Building habits (part 4): the joyful path to lasting change

When it comes to personal development, there’s a common misconception that building habits requires an iron will and unyielding discipline. While discipline can be helpful, it’s not the sole or even the most effective method for creating lasting habits. Forcing yourself to do something is not the recipe for success.

In fact, building habits that stick often requires a healthy dose of enjoyment. When we find something enjoyable, the neurotransmitter dopamine is released in our brain. Dopamine plays a crucial role in building habits and, more broadly, in the process of habit formation.

Here’s how dopamine is involved in the habit-building process.

  1. Reward system activation: Dopamine is closely associated with the brain’s reward system. When you engage in a behaviour that your brain perceives as rewarding or pleasurable, such as eating a delicious meal, completing a task, or achieving a goal, dopamine is released. This release of dopamine creates a positive feeling and reinforces the behaviour, making you more likely to repeat it in the future.
  2. Associative learning: Dopamine helps establish associations between a specific cue or trigger and the reward associated with a behavior. When you engage in a behaviour that is followed by a dopamine release, your brain begins to link the cue or context with the positive feeling of reward. Over time, this association becomes stronger, making it more likely that you will engage in the behaviour when exposed to the same cue or context.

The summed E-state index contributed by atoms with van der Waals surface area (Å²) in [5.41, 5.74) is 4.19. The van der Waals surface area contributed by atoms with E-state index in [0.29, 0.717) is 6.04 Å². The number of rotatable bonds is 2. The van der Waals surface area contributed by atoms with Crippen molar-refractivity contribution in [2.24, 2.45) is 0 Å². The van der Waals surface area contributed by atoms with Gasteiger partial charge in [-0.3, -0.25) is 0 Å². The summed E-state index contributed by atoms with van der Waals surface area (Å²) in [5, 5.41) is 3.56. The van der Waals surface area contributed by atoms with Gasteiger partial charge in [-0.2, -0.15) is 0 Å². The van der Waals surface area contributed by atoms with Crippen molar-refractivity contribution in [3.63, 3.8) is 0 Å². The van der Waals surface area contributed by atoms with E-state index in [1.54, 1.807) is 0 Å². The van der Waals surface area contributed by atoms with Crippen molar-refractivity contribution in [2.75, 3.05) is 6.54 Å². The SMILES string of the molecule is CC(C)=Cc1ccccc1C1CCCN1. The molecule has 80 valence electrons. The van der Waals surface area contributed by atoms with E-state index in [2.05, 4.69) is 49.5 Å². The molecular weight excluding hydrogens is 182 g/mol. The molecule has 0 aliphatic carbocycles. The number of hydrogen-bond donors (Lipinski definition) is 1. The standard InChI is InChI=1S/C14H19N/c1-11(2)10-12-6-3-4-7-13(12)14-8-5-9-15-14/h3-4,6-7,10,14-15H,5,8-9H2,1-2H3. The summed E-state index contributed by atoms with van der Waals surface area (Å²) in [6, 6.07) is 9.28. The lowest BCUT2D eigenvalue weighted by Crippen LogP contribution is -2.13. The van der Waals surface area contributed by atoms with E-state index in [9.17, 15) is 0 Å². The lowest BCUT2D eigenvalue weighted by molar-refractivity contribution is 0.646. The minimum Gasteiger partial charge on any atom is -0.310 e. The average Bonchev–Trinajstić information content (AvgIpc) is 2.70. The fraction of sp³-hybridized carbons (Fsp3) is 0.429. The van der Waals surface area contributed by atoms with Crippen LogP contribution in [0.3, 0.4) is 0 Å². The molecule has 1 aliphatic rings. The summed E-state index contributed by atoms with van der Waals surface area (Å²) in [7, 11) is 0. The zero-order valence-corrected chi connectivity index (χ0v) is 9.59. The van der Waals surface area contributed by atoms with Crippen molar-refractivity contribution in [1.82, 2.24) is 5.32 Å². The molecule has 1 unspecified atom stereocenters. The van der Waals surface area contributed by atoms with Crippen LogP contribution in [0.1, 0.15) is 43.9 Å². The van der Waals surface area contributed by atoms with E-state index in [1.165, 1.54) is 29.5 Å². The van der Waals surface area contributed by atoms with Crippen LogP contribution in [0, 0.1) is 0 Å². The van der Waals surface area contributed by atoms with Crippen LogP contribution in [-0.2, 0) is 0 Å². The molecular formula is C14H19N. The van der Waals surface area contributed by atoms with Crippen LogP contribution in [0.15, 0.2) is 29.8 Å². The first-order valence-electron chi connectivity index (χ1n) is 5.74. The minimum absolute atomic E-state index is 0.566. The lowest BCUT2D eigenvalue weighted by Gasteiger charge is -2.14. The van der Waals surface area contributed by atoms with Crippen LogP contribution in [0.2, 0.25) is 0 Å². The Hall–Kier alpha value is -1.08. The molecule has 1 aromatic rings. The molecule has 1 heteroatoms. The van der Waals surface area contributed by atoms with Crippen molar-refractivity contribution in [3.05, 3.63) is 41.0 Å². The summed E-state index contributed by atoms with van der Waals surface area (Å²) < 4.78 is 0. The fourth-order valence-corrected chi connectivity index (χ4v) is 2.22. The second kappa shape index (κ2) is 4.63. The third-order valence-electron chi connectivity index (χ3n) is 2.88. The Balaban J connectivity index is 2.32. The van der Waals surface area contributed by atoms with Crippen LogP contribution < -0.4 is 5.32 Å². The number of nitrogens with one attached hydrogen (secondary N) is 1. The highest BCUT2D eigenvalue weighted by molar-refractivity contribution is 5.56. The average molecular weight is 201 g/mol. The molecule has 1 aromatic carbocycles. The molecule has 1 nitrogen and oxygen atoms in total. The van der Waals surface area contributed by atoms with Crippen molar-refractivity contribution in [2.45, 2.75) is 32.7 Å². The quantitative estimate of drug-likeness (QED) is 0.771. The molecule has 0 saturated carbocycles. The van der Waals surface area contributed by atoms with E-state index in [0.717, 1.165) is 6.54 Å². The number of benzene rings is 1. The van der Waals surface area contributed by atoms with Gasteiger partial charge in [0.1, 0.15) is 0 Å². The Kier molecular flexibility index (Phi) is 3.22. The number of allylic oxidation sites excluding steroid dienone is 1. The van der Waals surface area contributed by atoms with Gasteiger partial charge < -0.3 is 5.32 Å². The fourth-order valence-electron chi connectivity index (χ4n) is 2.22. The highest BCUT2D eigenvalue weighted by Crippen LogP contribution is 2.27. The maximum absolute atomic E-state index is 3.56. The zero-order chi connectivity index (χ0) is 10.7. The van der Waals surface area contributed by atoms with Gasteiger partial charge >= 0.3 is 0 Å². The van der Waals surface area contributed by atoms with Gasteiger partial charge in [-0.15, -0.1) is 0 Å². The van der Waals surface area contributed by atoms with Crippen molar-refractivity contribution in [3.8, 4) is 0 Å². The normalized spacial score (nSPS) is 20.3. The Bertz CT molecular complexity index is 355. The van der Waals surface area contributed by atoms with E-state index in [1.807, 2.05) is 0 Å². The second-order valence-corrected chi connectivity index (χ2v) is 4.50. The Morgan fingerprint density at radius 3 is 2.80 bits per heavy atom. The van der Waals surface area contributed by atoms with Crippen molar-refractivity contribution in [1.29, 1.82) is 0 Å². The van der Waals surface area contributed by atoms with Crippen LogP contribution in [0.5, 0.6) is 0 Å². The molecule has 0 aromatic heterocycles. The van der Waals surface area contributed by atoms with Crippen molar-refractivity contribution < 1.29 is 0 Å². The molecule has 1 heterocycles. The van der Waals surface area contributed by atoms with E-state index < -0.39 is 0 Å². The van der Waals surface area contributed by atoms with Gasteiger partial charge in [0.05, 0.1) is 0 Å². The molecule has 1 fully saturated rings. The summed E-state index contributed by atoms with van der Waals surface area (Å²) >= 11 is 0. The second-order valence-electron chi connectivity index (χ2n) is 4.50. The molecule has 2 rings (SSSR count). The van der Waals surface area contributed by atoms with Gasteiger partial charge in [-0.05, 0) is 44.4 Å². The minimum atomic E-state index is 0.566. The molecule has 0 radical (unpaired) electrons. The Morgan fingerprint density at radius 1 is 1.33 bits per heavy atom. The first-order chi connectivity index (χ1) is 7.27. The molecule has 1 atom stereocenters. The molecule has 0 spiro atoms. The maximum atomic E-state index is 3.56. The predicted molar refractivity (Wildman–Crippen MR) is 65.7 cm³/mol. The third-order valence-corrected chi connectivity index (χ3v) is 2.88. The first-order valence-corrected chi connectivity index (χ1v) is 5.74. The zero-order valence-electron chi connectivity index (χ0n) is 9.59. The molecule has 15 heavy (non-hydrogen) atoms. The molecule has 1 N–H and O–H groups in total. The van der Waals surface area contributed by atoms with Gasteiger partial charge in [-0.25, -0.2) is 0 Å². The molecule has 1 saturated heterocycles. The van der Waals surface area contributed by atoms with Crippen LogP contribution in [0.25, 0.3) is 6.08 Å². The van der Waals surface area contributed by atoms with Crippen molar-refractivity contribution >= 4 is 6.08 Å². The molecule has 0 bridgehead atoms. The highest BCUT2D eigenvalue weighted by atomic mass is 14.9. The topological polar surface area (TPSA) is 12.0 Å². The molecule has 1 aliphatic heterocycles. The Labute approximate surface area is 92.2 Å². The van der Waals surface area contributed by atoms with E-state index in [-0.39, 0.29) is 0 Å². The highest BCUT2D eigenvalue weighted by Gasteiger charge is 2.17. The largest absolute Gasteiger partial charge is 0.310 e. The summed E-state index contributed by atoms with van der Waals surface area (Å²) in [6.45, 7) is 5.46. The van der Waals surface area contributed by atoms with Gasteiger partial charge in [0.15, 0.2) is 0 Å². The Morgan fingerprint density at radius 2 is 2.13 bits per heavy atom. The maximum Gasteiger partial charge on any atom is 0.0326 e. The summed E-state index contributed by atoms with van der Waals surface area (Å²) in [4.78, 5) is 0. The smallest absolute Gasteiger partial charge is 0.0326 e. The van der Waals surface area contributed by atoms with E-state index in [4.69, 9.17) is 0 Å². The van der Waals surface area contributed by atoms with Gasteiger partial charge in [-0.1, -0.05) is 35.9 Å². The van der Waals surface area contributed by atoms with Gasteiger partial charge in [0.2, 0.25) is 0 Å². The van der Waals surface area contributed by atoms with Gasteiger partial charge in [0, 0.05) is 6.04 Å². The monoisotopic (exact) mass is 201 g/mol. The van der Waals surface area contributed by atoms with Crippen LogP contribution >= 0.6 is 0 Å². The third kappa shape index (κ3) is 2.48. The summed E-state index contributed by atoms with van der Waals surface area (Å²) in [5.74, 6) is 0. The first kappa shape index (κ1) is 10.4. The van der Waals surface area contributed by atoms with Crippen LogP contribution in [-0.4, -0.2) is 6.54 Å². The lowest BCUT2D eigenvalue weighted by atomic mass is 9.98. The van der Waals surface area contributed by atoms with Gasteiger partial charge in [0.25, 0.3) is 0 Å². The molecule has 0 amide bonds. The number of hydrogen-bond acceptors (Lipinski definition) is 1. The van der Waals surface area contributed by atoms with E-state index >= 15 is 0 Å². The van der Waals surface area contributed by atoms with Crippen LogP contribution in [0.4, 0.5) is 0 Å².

3. Motivation and desire: Dopamine is involved in motivation and desire. It can increase your drive to pursue goals and engage in activities that you find rewarding. This motivation can be especially helpful when you’re trying to establish new habits, as it can make you more inclined to initiate and stick with them.
  4. Habit loop reinforcement: As a habit forms, it becomes a part of a habit loop, which consists of a cue, a routine, and a reward. Dopamine plays a central role in this loop by reinforcing the connection between the routine (habit) and the reward. The anticipation of the reward, driven by dopamine, motivates you to perform the habit consistently.
  5. Craving and anticipation: Dopamine is involved in the anticipation of rewards. This means that even before you engage in a habit, your brain may release dopamine in response to the expectation of the reward associated with that habit. This anticipation can drive you to perform the habit to experience the reward, further solidifying the habit.
  6. Habit formation: Over time, as you repeatedly engage in a habit, the release of dopamine becomes increasingly associated with that habit. This makes the habit more ingrained and automatic because your brain has learned to associate the behaviour with a positive outcome (the dopamine release).

To conclude, instead of forcing yourself into doing something that you don’t want to do, find a way to make this change enjoyable. Listen to a podcast while you run or do the dishes, brew your favourite tea while you calculate your taxes, set up a nice table for your meal…

Find the rest of the « building habits » series here.